Thursday, November 28, 2013

3 Ways to Bring the Thanks Back to Thanksgiving

3 Ways to Bring the Thanks Back to Thanksgiving
 We live in a time when society has consumerized every one of our celebrated holidays. Valentine's Day, Easter, Halloween, Thanksgiving, Christmas, New Years, and all the various holiday observations in between.

Notice I use the word "consumerized" and not commercialized. The latter speaks to the marketing of the holidays, but doesn't really take into account who retailers are marketing to.

As individual people we are not considered. We fall into this or that demographic. Age. Income level. Education achieved. Needs. Wants. Desired status. Anything and everything to define us as consumers.

At every turn, we are exploited for the monetary benefit of someone else. A select few. We've been brainwashed into believing we aren't complete unless we get more. We've lost our ability to be happy with what we have.

So how can we break from the learned behaviour of getting and supposedly needing more, to appreciating what we already have?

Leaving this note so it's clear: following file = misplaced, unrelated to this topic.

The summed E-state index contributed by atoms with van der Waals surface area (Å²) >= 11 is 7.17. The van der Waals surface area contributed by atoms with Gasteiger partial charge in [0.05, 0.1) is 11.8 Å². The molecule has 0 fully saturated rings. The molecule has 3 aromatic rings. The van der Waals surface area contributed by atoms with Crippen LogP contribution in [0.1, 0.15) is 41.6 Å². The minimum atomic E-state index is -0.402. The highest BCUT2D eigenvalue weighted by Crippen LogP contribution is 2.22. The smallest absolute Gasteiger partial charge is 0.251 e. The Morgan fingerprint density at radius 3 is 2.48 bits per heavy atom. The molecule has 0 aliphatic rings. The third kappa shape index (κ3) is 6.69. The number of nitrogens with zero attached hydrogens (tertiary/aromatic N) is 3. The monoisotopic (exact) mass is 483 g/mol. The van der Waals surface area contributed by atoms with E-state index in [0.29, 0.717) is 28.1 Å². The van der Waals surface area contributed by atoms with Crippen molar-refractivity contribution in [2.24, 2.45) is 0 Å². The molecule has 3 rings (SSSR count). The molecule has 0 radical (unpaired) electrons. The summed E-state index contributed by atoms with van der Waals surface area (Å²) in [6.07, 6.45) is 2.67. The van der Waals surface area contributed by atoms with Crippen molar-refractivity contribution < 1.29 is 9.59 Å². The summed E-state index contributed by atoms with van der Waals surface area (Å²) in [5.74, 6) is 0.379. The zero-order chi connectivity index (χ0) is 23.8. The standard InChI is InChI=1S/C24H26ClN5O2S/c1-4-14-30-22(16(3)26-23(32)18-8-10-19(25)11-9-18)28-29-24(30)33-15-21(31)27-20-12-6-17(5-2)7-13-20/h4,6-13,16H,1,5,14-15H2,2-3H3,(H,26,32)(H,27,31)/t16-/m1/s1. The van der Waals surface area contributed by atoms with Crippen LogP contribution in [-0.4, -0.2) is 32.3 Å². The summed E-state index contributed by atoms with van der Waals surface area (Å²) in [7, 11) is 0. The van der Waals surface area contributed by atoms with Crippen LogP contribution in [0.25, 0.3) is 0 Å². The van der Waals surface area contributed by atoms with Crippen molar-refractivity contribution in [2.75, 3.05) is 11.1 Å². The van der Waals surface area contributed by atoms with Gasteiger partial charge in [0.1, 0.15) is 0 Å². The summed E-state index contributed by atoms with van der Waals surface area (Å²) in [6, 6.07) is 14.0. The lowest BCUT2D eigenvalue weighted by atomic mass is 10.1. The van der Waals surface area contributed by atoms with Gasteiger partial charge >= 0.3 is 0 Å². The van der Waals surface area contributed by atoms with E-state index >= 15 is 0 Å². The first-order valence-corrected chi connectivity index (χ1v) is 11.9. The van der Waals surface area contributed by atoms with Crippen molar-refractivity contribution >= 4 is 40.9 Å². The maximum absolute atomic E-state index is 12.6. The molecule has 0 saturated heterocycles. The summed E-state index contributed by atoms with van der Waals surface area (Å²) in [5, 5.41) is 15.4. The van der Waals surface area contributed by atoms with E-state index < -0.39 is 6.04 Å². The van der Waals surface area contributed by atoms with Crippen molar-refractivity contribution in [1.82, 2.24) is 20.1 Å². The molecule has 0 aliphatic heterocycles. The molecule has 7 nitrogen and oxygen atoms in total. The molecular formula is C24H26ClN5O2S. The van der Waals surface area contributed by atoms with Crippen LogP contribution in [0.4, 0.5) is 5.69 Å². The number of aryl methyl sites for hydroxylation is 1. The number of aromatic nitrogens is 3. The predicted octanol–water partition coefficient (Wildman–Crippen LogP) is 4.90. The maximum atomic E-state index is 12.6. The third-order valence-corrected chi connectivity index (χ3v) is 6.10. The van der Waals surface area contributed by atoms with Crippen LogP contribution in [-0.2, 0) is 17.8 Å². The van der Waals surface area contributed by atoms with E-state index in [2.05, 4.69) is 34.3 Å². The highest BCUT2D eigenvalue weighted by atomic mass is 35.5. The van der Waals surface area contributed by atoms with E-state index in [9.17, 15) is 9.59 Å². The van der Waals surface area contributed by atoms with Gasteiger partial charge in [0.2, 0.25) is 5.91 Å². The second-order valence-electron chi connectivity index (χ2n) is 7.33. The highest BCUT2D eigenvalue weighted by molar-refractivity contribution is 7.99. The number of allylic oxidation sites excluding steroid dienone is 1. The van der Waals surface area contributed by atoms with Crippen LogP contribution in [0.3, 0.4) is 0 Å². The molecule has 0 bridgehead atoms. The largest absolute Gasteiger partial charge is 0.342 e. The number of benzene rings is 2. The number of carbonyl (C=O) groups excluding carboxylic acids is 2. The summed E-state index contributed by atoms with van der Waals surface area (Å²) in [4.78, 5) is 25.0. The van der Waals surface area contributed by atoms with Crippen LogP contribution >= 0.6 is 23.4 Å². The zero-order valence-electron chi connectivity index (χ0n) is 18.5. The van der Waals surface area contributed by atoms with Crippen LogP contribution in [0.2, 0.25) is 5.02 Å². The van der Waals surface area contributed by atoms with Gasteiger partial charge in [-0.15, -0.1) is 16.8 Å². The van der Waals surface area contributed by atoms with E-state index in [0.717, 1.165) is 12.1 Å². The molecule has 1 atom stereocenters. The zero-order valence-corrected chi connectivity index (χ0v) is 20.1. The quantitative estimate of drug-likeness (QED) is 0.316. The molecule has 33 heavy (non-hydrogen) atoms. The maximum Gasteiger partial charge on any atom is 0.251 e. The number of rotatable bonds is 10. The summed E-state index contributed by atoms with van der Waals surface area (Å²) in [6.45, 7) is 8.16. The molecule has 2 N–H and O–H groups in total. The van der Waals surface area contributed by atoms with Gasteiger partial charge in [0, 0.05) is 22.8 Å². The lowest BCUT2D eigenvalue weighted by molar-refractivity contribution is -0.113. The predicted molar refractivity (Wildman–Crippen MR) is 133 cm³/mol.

Here are 3 ways to bring the thanks back into Thanksgiving:

1. Have everyone in attendance write a "sugar cube" to each person visiting for Thanksgiving. A "sugar cube" is a short note expressing something nice and/or special about a person. Cut up little pieces of paper and have several pens or pencils on hand. Set up individual envelopes for each person to collect their sugar cube. Make it an activity to decorate the envelopes. Supply small children with markers, crayons, art supplies, etc.

2. Put everyone's name in large print on a long piece of paper. Next to their name, give them a job to do (i.e. serve the peas, cut the cornbread, mash the potatoes, take pictures, fill water glasses...anything related to before, during and after dinner). Post it in a prominent place so everyone can see what their responsibility is. Or put the jobs in a job jar and get the guests to pick one blindly. Just make it fun.

3. Have each person at the dinner table express one thing they are grateful for.

Thanksgiving is a time to be thankful. But we are oftentimes so busy being consumers that we forget to find gratitude in our lives. Bring back the thanks in Thanksgiving by making one or all three of these a tradition.

Do you have a family tradition that helps to bring your family closer during the holidays?
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